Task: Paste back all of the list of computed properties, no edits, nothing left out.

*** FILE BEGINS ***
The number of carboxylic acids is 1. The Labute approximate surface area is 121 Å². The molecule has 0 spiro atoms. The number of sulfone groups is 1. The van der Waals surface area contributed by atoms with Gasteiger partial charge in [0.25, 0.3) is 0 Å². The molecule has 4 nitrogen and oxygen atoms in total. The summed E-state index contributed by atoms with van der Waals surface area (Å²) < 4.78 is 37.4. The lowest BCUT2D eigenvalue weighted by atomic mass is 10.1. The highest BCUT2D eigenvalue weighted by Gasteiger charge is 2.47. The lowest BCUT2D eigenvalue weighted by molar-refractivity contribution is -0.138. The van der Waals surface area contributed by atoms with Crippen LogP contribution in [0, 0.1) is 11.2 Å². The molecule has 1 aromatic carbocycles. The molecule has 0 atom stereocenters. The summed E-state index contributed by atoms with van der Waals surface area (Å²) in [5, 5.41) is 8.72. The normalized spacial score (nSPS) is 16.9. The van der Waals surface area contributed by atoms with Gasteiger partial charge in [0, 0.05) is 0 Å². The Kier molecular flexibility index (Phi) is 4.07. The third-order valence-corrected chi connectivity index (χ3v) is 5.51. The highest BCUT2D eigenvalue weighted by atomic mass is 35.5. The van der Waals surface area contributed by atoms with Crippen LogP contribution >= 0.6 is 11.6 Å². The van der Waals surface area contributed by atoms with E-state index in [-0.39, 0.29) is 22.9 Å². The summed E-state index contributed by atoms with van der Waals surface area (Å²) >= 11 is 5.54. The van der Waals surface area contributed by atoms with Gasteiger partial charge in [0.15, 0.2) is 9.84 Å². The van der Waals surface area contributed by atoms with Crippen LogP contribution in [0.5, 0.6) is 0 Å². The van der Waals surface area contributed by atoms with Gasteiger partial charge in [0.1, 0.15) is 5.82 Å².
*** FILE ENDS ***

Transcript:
The number of carboxylic acids is 1. The Labute approximate surface area is 121 Å². The molecule has 0 spiro atoms. The number of sulfone groups is 1. The van der Waals surface area contributed by atoms with Gasteiger partial charge in [0.25, 0.3) is 0 Å². The molecule has 4 nitrogen and oxygen atoms in total. The summed E-state index contributed by atoms with van der Waals surface area (Å²) < 4.78 is 37.4. The lowest BCUT2D eigenvalue weighted by atomic mass is 10.1. The highest BCUT2D eigenvalue weighted by Gasteiger charge is 2.47. The lowest BCUT2D eigenvalue weighted by molar-refractivity contribution is -0.138. The van der Waals surface area contributed by atoms with Crippen LogP contribution in [0, 0.1) is 11.2 Å². The molecule has 1 aromatic carbocycles. The molecule has 0 atom stereocenters. The summed E-state index contributed by atoms with van der Waals surface area (Å²) in [5, 5.41) is 8.72. The normalized spacial score (nSPS) is 16.9. The van der Waals surface area contributed by atoms with Gasteiger partial charge in [0, 0.05) is 0 Å². The Kier molecular flexibility index (Phi) is 4.07. The third-order valence-corrected chi connectivity index (χ3v) is 5.51. The highest BCUT2D eigenvalue weighted by atomic mass is 35.5. The van der Waals surface area contributed by atoms with Crippen LogP contribution >= 0.6 is 11.6 Å². The van der Waals surface area contributed by atoms with E-state index in [-0.39, 0.29) is 22.9 Å². The summed E-state index contributed by atoms with van der Waals surface area (Å²) >= 11 is 5.54. The van der Waals surface area contributed by atoms with Gasteiger partial charge in [0.15, 0.2) is 9.84 Å². The van der Waals surface area contributed by atoms with Crippen LogP contribution in [0.5, 0.6) is 0 Å². The van der Waals surface area contributed by atoms with Gasteiger partial charge in [0.1, 0.15) is 5.82 Å².